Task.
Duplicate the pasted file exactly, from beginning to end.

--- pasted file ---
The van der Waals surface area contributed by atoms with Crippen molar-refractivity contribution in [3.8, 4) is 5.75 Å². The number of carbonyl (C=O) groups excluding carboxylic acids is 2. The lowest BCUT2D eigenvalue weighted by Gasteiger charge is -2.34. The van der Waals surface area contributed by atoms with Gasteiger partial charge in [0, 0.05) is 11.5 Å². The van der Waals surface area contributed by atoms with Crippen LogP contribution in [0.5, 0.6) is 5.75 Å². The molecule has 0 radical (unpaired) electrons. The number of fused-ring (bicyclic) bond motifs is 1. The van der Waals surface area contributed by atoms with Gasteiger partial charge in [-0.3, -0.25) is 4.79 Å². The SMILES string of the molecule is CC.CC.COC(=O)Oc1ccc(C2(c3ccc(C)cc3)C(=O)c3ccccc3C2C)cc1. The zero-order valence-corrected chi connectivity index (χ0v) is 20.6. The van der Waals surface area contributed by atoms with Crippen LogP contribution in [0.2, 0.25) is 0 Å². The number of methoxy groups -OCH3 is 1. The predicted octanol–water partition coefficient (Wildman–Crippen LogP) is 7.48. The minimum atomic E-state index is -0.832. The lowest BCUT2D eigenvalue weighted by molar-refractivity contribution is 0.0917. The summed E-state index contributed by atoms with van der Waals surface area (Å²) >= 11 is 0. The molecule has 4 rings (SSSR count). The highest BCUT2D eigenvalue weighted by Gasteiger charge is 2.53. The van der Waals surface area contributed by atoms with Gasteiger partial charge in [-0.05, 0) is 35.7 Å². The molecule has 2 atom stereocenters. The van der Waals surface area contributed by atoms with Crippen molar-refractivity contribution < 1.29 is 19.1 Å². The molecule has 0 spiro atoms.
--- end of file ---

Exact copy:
The van der Waals surface area contributed by atoms with Crippen molar-refractivity contribution in [3.8, 4) is 5.75 Å². The number of carbonyl (C=O) groups excluding carboxylic acids is 2. The lowest BCUT2D eigenvalue weighted by Gasteiger charge is -2.34. The van der Waals surface area contributed by atoms with Gasteiger partial charge in [0, 0.05) is 11.5 Å². The van der Waals surface area contributed by atoms with Crippen LogP contribution in [0.5, 0.6) is 5.75 Å². The molecule has 0 radical (unpaired) electrons. The number of fused-ring (bicyclic) bond motifs is 1. The van der Waals surface area contributed by atoms with Gasteiger partial charge in [-0.3, -0.25) is 4.79 Å². The SMILES string of the molecule is CC.CC.COC(=O)Oc1ccc(C2(c3ccc(C)cc3)C(=O)c3ccccc3C2C)cc1. The zero-order valence-corrected chi connectivity index (χ0v) is 20.6. The van der Waals surface area contributed by atoms with Crippen LogP contribution in [0.2, 0.25) is 0 Å². The number of methoxy groups -OCH3 is 1. The predicted octanol–water partition coefficient (Wildman–Crippen LogP) is 7.48. The minimum atomic E-state index is -0.832. The lowest BCUT2D eigenvalue weighted by molar-refractivity contribution is 0.0917. The summed E-state index contributed by atoms with van der Waals surface area (Å²) >= 11 is 0. The molecule has 4 rings (SSSR count). The highest BCUT2D eigenvalue weighted by Gasteiger charge is 2.53. The van der Waals surface area contributed by atoms with Gasteiger partial charge in [-0.05, 0) is 35.7 Å². The molecule has 2 atom stereocenters. The van der Waals surface area contributed by atoms with Crippen molar-refractivity contribution < 1.29 is 19.1 Å². The molecule has 0 spiro atoms.